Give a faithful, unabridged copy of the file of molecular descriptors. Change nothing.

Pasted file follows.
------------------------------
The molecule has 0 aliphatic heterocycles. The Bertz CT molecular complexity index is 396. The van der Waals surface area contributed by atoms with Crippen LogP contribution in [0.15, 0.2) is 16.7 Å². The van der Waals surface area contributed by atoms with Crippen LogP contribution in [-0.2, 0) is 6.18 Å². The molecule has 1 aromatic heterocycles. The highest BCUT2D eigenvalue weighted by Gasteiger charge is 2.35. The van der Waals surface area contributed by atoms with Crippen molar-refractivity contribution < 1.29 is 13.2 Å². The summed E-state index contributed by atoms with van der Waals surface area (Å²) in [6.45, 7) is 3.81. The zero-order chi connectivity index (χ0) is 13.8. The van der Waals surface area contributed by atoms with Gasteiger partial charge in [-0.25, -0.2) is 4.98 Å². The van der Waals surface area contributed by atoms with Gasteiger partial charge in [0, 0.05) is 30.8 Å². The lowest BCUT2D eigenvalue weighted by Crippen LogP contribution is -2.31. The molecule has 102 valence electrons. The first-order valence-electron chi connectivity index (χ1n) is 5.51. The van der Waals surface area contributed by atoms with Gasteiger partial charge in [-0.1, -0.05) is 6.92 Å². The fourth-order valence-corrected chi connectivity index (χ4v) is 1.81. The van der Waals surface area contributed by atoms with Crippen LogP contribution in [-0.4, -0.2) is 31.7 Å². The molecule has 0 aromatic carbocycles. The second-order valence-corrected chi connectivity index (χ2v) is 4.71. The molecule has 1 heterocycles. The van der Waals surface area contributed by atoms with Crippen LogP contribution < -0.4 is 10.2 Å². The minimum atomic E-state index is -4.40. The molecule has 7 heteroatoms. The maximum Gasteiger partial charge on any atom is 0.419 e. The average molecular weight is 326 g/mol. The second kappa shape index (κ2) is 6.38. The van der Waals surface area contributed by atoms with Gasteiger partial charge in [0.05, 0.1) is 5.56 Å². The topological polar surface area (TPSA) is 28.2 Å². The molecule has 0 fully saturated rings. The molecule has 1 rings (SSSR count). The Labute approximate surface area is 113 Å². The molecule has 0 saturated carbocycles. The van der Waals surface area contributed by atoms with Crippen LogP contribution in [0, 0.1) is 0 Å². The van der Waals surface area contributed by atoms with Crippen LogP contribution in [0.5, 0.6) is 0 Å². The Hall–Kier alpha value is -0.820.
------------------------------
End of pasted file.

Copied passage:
The molecule has 0 aliphatic heterocycles. The Bertz CT molecular complexity index is 396. The van der Waals surface area contributed by atoms with Crippen LogP contribution in [0.15, 0.2) is 16.7 Å². The van der Waals surface area contributed by atoms with Crippen LogP contribution in [-0.2, 0) is 6.18 Å². The molecule has 1 aromatic heterocycles. The highest BCUT2D eigenvalue weighted by Gasteiger charge is 2.35. The van der Waals surface area contributed by atoms with Crippen molar-refractivity contribution < 1.29 is 13.2 Å². The summed E-state index contributed by atoms with van der Waals surface area (Å²) in [6.45, 7) is 3.81. The zero-order chi connectivity index (χ0) is 13.8. The van der Waals surface area contributed by atoms with Gasteiger partial charge in [-0.25, -0.2) is 4.98 Å². The van der Waals surface area contributed by atoms with Gasteiger partial charge in [0, 0.05) is 30.8 Å². The lowest BCUT2D eigenvalue weighted by Crippen LogP contribution is -2.31. The molecule has 102 valence electrons. The first-order valence-electron chi connectivity index (χ1n) is 5.51. The van der Waals surface area contributed by atoms with Gasteiger partial charge in [-0.1, -0.05) is 6.92 Å². The fourth-order valence-corrected chi connectivity index (χ4v) is 1.81. The van der Waals surface area contributed by atoms with Crippen LogP contribution in [-0.4, -0.2) is 31.7 Å². The molecule has 0 aromatic carbocycles. The second-order valence-corrected chi connectivity index (χ2v) is 4.71. The molecule has 1 heterocycles. The van der Waals surface area contributed by atoms with Crippen LogP contribution < -0.4 is 10.2 Å². The minimum atomic E-state index is -4.40. The molecule has 7 heteroatoms. The maximum Gasteiger partial charge on any atom is 0.419 e. The average molecular weight is 326 g/mol. The second kappa shape index (κ2) is 6.38. The van der Waals surface area contributed by atoms with Gasteiger partial charge in [0.05, 0.1) is 5.56 Å². The topological polar surface area (TPSA) is 28.2 Å². The molecule has 0 fully saturated rings. The molecule has 1 rings (SSSR count). The Labute approximate surface area is 113 Å². The molecule has 0 saturated carbocycles. The van der Waals surface area contributed by atoms with Crippen LogP contribution in [0, 0.1) is 0 Å². The van der Waals surface area contributed by atoms with Crippen LogP contribution in [0.5, 0.6) is 0 Å². The Hall–Kier alpha value is -0.820.